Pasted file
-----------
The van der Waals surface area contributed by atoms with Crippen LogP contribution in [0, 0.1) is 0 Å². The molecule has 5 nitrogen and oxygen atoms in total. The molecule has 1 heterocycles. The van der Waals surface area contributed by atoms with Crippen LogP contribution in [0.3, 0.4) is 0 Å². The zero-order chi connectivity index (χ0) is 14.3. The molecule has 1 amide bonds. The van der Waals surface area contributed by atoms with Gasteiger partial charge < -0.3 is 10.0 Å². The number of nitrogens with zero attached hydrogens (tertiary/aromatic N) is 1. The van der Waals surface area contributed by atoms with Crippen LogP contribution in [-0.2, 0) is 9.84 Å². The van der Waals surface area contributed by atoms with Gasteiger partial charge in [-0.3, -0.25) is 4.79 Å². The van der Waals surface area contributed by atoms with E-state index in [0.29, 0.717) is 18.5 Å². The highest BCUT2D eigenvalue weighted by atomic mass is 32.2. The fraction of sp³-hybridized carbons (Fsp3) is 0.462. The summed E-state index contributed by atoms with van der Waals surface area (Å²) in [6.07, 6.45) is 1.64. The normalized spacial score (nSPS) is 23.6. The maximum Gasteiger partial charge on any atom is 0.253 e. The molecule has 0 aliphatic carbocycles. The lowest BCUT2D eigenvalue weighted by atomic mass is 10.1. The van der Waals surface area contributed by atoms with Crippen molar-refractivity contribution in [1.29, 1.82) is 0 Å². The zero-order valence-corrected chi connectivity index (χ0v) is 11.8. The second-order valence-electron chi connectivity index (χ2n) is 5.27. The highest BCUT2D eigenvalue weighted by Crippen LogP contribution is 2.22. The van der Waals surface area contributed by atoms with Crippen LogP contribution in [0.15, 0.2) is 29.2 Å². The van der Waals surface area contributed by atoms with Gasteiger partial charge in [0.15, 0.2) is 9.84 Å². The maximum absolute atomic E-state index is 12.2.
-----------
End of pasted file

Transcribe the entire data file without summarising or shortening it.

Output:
The van der Waals surface area contributed by atoms with Crippen LogP contribution in [0, 0.1) is 0 Å². The molecule has 5 nitrogen and oxygen atoms in total. The molecule has 1 heterocycles. The van der Waals surface area contributed by atoms with Crippen LogP contribution in [0.3, 0.4) is 0 Å². The zero-order chi connectivity index (χ0) is 14.3. The molecule has 1 amide bonds. The van der Waals surface area contributed by atoms with Gasteiger partial charge < -0.3 is 10.0 Å². The number of nitrogens with zero attached hydrogens (tertiary/aromatic N) is 1. The van der Waals surface area contributed by atoms with Crippen LogP contribution in [-0.2, 0) is 9.84 Å². The van der Waals surface area contributed by atoms with Gasteiger partial charge in [-0.3, -0.25) is 4.79 Å². The van der Waals surface area contributed by atoms with E-state index in [0.29, 0.717) is 18.5 Å². The highest BCUT2D eigenvalue weighted by atomic mass is 32.2. The fraction of sp³-hybridized carbons (Fsp3) is 0.462. The summed E-state index contributed by atoms with van der Waals surface area (Å²) in [6.07, 6.45) is 1.64. The normalized spacial score (nSPS) is 23.6. The maximum Gasteiger partial charge on any atom is 0.253 e. The molecule has 0 aliphatic carbocycles. The lowest BCUT2D eigenvalue weighted by atomic mass is 10.1. The van der Waals surface area contributed by atoms with Crippen molar-refractivity contribution in [1.29, 1.82) is 0 Å². The zero-order valence-corrected chi connectivity index (χ0v) is 11.8. The second-order valence-electron chi connectivity index (χ2n) is 5.27. The highest BCUT2D eigenvalue weighted by Crippen LogP contribution is 2.22. The van der Waals surface area contributed by atoms with Crippen LogP contribution in [0.15, 0.2) is 29.2 Å². The van der Waals surface area contributed by atoms with Gasteiger partial charge in [0.15, 0.2) is 9.84 Å². The maximum absolute atomic E-state index is 12.2.